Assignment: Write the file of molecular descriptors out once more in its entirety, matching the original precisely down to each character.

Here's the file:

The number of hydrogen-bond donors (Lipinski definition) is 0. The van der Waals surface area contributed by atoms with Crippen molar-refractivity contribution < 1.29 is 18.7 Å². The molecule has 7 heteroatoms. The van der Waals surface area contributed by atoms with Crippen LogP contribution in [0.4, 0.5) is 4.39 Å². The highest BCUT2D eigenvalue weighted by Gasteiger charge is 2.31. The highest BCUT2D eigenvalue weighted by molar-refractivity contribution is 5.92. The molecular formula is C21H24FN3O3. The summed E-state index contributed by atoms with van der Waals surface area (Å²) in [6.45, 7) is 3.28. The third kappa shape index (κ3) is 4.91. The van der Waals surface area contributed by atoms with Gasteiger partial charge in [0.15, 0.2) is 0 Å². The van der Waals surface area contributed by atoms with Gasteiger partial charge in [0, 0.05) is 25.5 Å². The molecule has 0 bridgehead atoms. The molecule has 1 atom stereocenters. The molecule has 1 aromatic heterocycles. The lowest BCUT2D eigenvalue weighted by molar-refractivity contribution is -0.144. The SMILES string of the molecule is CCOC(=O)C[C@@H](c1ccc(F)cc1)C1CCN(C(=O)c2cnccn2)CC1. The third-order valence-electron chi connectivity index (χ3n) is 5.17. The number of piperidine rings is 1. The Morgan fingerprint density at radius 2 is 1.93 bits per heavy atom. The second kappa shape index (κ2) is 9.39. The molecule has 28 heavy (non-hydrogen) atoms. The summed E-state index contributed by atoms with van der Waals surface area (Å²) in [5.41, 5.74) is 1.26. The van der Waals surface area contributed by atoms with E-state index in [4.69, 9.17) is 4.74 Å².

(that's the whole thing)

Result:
The number of hydrogen-bond donors (Lipinski definition) is 0. The van der Waals surface area contributed by atoms with Crippen molar-refractivity contribution < 1.29 is 18.7 Å². The molecule has 7 heteroatoms. The van der Waals surface area contributed by atoms with Crippen LogP contribution in [0.4, 0.5) is 4.39 Å². The highest BCUT2D eigenvalue weighted by Gasteiger charge is 2.31. The highest BCUT2D eigenvalue weighted by molar-refractivity contribution is 5.92. The molecular formula is C21H24FN3O3. The summed E-state index contributed by atoms with van der Waals surface area (Å²) in [6.45, 7) is 3.28. The third kappa shape index (κ3) is 4.91. The van der Waals surface area contributed by atoms with Gasteiger partial charge in [0.15, 0.2) is 0 Å². The van der Waals surface area contributed by atoms with Gasteiger partial charge in [0, 0.05) is 25.5 Å². The molecule has 0 bridgehead atoms. The molecule has 1 atom stereocenters. The molecule has 1 aromatic heterocycles. The lowest BCUT2D eigenvalue weighted by molar-refractivity contribution is -0.144. The SMILES string of the molecule is CCOC(=O)C[C@@H](c1ccc(F)cc1)C1CCN(C(=O)c2cnccn2)CC1. The third-order valence-electron chi connectivity index (χ3n) is 5.17. The number of piperidine rings is 1. The Morgan fingerprint density at radius 2 is 1.93 bits per heavy atom. The second kappa shape index (κ2) is 9.39. The molecule has 28 heavy (non-hydrogen) atoms. The summed E-state index contributed by atoms with van der Waals surface area (Å²) in [5.41, 5.74) is 1.26. The van der Waals surface area contributed by atoms with E-state index in [4.69, 9.17) is 4.74 Å².